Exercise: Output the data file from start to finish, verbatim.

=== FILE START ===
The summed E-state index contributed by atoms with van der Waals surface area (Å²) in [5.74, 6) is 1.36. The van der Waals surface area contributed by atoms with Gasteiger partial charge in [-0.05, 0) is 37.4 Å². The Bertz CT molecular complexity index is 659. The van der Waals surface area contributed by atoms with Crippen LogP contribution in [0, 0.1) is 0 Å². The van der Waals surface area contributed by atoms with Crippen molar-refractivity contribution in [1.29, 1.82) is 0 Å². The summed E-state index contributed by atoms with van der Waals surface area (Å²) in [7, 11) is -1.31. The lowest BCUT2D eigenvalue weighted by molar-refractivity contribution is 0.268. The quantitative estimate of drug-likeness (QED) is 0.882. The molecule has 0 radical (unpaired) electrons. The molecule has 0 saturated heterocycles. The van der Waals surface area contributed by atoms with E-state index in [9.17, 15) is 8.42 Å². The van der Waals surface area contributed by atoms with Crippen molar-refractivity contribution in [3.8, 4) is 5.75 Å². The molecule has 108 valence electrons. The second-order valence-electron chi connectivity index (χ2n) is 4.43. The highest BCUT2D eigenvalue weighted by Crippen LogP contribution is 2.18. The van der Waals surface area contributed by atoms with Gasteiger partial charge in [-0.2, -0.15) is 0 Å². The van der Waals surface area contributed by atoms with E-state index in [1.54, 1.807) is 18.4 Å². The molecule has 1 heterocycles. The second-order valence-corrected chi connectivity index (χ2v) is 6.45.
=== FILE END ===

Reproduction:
The summed E-state index contributed by atoms with van der Waals surface area (Å²) in [5.74, 6) is 1.36. The van der Waals surface area contributed by atoms with Gasteiger partial charge in [-0.05, 0) is 37.4 Å². The Bertz CT molecular complexity index is 659. The van der Waals surface area contributed by atoms with Crippen LogP contribution in [0, 0.1) is 0 Å². The van der Waals surface area contributed by atoms with Crippen molar-refractivity contribution in [1.29, 1.82) is 0 Å². The summed E-state index contributed by atoms with van der Waals surface area (Å²) in [7, 11) is -1.31. The lowest BCUT2D eigenvalue weighted by molar-refractivity contribution is 0.268. The quantitative estimate of drug-likeness (QED) is 0.882. The molecule has 0 radical (unpaired) electrons. The molecule has 0 saturated heterocycles. The van der Waals surface area contributed by atoms with E-state index in [9.17, 15) is 8.42 Å². The van der Waals surface area contributed by atoms with Crippen molar-refractivity contribution in [3.8, 4) is 5.75 Å². The molecule has 108 valence electrons. The second-order valence-electron chi connectivity index (χ2n) is 4.43. The highest BCUT2D eigenvalue weighted by Crippen LogP contribution is 2.18. The van der Waals surface area contributed by atoms with Gasteiger partial charge in [-0.2, -0.15) is 0 Å². The van der Waals surface area contributed by atoms with E-state index in [1.54, 1.807) is 18.4 Å². The molecule has 1 heterocycles. The second-order valence-corrected chi connectivity index (χ2v) is 6.45.